I've never quite worked out what the big deal is about bilateral breathing (breathing on both sides).
There are many swim schools and parents alike that insist that it is taught to their swimming students at a very early stage in the swimmers development.
Whilst I have no problem with teaching it early I do also make the point that there are a number of instances where it should not be insisted on.
First of all there is the obvious one: the student just doesn't get it.
This may be because they are not yet (and some never are) physiologically developed enough to be able to bilaterally breathe. It takes timing and a little bit of strength to breathe.
Some swimmers, children in particular, don't have that strength on both sides and the timing is just beyond them till much later on.
The other reason that swimmers struggle with bilateral breathing is lack of lung capacity. The fact is that some swimmers have not developed enough lung capacity to be able to breathe out for the period of time that is required for bilateral breathing.
Swimming is strong exercise and it requires a lot of oxygen to be able to keep going. If the lungs are not developed enough to be able to bring in that oxygen or have some sort of inhibitor such as asthma, then the swimmer is going to run out of oxygen before the next breath.
More than this have you ever watched any of the top swimmers on the TV when they are in competition?
Have you ever noticed how few of them actually breathe on both sides when they are?
This is because they need more oxygen when competing and bilateral breathing doesn't do it for them. If they, choose to breathe on one side only in certain circumstances why shouldn't other swimmers!
Having said this there are some things that breathing on both sides can do for you:
- It helps to develop both sides of your body equally
- Ironically it can help develop lung capacity
- It helps with the streamline of your swim
Its very simple really. All you need is a kick board and practice.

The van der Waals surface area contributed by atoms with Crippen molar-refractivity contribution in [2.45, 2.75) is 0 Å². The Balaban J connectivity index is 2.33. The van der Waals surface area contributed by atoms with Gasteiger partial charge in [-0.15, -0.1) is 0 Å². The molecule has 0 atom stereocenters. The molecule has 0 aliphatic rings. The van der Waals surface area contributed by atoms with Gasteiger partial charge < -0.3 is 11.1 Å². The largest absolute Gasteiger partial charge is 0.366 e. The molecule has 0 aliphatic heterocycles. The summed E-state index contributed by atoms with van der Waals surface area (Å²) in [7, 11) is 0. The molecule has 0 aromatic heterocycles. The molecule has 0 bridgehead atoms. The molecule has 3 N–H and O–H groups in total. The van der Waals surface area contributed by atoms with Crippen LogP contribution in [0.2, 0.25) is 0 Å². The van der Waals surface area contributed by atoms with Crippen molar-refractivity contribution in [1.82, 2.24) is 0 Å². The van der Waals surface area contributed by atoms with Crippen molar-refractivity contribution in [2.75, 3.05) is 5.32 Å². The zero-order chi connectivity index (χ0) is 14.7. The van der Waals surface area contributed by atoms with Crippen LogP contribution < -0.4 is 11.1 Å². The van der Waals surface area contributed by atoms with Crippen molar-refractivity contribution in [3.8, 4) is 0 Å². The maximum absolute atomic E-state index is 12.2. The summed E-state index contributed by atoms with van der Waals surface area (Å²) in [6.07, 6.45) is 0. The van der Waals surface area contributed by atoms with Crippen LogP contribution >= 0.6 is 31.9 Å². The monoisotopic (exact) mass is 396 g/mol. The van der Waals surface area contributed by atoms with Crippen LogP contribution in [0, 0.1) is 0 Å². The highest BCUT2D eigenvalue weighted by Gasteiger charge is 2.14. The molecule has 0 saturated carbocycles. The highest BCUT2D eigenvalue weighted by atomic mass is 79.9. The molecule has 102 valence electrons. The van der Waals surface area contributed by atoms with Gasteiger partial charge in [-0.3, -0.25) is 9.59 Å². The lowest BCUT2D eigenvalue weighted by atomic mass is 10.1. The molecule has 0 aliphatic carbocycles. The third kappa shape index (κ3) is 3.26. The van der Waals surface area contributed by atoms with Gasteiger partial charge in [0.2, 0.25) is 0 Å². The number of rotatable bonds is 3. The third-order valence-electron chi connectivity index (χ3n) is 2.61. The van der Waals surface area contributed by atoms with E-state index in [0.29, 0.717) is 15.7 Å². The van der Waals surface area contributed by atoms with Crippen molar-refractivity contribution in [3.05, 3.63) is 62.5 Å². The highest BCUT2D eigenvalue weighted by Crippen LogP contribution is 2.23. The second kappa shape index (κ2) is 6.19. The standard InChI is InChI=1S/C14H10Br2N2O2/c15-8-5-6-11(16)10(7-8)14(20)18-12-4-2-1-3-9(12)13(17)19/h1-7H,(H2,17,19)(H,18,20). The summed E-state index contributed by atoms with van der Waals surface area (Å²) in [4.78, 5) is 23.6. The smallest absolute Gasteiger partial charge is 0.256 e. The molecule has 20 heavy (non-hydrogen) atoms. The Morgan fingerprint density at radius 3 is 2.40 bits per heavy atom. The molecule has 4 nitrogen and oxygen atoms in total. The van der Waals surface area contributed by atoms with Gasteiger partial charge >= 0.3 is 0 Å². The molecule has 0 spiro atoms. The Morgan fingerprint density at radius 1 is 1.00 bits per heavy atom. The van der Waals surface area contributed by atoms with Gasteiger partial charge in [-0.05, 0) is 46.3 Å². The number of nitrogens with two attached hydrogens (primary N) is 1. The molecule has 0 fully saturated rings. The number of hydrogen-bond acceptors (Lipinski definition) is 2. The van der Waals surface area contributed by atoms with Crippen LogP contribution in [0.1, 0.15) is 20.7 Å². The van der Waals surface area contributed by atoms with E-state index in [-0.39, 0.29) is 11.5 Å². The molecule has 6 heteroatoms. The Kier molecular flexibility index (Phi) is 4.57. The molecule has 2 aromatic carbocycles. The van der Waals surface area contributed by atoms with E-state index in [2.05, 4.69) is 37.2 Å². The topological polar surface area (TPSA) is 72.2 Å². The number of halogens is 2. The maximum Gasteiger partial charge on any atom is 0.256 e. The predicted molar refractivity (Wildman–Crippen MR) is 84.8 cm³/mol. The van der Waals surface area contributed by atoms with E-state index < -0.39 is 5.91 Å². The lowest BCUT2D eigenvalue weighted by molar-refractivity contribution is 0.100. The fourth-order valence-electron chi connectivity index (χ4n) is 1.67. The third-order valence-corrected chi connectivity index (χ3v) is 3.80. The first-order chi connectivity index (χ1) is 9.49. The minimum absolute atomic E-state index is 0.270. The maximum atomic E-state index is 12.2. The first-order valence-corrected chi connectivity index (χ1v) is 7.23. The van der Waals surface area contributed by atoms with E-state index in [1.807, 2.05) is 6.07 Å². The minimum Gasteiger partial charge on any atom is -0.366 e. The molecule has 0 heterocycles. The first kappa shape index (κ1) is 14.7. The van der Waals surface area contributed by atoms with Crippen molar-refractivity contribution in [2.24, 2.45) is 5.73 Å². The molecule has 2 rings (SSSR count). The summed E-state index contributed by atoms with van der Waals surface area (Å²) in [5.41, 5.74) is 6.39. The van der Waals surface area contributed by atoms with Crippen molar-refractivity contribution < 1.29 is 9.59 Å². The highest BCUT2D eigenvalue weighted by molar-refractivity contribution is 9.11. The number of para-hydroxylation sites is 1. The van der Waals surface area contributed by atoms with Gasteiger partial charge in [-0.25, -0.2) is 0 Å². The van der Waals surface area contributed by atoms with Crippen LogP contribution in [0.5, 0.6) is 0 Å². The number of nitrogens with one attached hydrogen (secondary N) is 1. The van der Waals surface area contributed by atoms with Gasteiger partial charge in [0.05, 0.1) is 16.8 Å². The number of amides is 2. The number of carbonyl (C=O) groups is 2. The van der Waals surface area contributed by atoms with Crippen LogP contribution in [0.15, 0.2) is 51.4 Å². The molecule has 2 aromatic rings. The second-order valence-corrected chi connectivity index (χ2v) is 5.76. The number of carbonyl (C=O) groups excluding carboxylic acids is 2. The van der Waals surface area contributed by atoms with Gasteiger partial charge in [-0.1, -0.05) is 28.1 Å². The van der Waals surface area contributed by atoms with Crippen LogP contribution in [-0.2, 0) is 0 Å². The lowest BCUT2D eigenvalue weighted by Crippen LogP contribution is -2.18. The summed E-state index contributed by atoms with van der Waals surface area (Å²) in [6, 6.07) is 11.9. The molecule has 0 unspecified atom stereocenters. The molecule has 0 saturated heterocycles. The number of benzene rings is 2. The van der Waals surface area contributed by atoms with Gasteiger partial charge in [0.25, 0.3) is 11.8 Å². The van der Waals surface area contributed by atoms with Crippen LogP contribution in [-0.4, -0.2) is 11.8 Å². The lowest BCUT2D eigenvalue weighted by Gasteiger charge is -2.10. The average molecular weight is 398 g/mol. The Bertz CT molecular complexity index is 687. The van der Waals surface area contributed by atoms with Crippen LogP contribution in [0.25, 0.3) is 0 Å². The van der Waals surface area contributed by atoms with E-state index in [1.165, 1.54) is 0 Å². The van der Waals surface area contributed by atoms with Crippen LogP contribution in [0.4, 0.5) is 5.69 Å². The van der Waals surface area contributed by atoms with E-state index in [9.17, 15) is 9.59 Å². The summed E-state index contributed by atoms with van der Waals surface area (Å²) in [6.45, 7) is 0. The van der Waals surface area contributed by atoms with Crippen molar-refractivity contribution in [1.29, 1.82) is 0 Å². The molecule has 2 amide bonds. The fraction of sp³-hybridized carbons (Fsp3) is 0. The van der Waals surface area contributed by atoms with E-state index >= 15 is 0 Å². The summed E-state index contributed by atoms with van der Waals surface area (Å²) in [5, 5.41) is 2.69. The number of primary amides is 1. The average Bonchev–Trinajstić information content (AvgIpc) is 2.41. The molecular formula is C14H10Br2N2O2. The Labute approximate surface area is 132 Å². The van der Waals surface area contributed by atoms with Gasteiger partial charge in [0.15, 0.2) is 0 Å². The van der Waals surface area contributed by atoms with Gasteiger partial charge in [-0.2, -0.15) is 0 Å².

1) Using the other freestyle breathing lessons on this blog learn how to breathe on one side.
2) Holding the kickboard in front of you, fingers on top and thumbs underneath start by blowing bubbles. When you have exhaled all the air out of your lungs turn you head to one side and breathe in.
It is very important that you exhale all the air in your lungs before you turn your head. If you don't you will have to finish your exhale when turning your head and that will muck up your timing.
3) Now repeat 2) only this time turn your head the other way.
4) When you have practiced the above a lot of times start to walk in the water doing the same thing.
5) When you have practiced 4) a lot of times, start to swim using the kickboard for support.
As you start to use your ams you need to keep in mind that you do not breathe on every arm stroke.
6) Start by blowing bubbles, do a stroke, now as you take the stroke with your other arm, turn your head in that direction to breathe in.
7) Put your face back in the water as your hand grabs the kick board and blow bubbles.
8) Now keep your face in the water and take two more strokes (exhale all your air).
9) Take one more stroke, turning your head in the direction of the arm you are stroking and breathe in. If you have done this right you should now be breathing on the other side to which you were breathing last time.
10) Repeat from 6).
11) Once you think you have gotten your timing correct its time to dispose of the kickboard and swim without it. Remember to kick harder, start to turn your head at the beginning of your breathing stroke and pull hard with your breathing arm when you breathe.
Now all you need to do is practice. It is of course much easier to learn from an instructor because they will have different drills that will help. Also keep in mind that you are going to suffer from all the common freestyle faults that you did when you learn to breathe on only one side, so you will need to work on correcting them now on the other side.
When it comes down to it, if a swimmer is having too much trouble with bilateral breathing I'm not going to teach it. There are other ways to develop anything that bilateral breathing can develop except the actual breathing on both sides. So for some there is no need to do it.